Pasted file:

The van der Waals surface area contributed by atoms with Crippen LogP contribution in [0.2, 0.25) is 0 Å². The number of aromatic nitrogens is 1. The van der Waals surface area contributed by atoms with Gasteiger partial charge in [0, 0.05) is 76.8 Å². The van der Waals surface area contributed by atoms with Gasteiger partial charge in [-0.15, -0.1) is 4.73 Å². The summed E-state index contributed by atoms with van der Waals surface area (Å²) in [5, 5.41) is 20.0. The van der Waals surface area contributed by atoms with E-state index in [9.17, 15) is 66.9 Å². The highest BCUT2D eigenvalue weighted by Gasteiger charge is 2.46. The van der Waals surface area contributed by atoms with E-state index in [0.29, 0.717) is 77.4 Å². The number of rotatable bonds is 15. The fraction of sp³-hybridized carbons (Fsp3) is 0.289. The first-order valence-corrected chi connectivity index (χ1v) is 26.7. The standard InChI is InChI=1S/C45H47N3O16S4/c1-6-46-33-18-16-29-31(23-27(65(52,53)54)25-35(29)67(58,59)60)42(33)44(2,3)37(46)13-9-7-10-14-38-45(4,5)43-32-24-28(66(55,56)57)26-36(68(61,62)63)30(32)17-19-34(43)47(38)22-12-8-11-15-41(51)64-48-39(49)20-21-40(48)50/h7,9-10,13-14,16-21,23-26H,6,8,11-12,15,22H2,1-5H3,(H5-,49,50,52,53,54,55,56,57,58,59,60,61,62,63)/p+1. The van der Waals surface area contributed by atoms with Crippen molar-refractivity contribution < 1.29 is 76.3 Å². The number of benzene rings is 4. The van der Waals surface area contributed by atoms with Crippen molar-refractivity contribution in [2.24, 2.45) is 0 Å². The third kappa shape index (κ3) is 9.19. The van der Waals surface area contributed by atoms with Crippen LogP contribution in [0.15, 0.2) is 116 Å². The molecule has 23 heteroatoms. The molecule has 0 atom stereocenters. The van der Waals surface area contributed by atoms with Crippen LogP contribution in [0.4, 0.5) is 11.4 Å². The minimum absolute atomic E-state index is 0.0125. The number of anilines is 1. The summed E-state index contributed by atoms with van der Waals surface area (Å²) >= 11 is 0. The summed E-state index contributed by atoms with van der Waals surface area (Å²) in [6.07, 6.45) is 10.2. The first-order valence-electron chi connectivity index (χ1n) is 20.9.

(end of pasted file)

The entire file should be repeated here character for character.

The van der Waals surface area contributed by atoms with Crippen LogP contribution in [0.2, 0.25) is 0 Å². The number of aromatic nitrogens is 1. The van der Waals surface area contributed by atoms with Gasteiger partial charge in [0, 0.05) is 76.8 Å². The van der Waals surface area contributed by atoms with Gasteiger partial charge in [-0.15, -0.1) is 4.73 Å². The summed E-state index contributed by atoms with van der Waals surface area (Å²) in [5, 5.41) is 20.0. The van der Waals surface area contributed by atoms with E-state index in [9.17, 15) is 66.9 Å². The highest BCUT2D eigenvalue weighted by Gasteiger charge is 2.46. The van der Waals surface area contributed by atoms with E-state index in [0.29, 0.717) is 77.4 Å². The number of rotatable bonds is 15. The fraction of sp³-hybridized carbons (Fsp3) is 0.289. The first-order valence-corrected chi connectivity index (χ1v) is 26.7. The standard InChI is InChI=1S/C45H47N3O16S4/c1-6-46-33-18-16-29-31(23-27(65(52,53)54)25-35(29)67(58,59)60)42(33)44(2,3)37(46)13-9-7-10-14-38-45(4,5)43-32-24-28(66(55,56)57)26-36(68(61,62)63)30(32)17-19-34(43)47(38)22-12-8-11-15-41(51)64-48-39(49)20-21-40(48)50/h7,9-10,13-14,16-21,23-26H,6,8,11-12,15,22H2,1-5H3,(H5-,49,50,52,53,54,55,56,57,58,59,60,61,62,63)/p+1. The van der Waals surface area contributed by atoms with Crippen molar-refractivity contribution < 1.29 is 76.3 Å². The number of benzene rings is 4. The van der Waals surface area contributed by atoms with Crippen molar-refractivity contribution in [2.24, 2.45) is 0 Å². The third kappa shape index (κ3) is 9.19. The van der Waals surface area contributed by atoms with Crippen LogP contribution in [0.15, 0.2) is 116 Å². The molecule has 23 heteroatoms. The molecule has 0 atom stereocenters. The van der Waals surface area contributed by atoms with Crippen LogP contribution in [0.4, 0.5) is 11.4 Å². The minimum absolute atomic E-state index is 0.0125. The number of anilines is 1. The summed E-state index contributed by atoms with van der Waals surface area (Å²) >= 11 is 0. The summed E-state index contributed by atoms with van der Waals surface area (Å²) in [6.07, 6.45) is 10.2. The first-order valence-electron chi connectivity index (χ1n) is 20.9.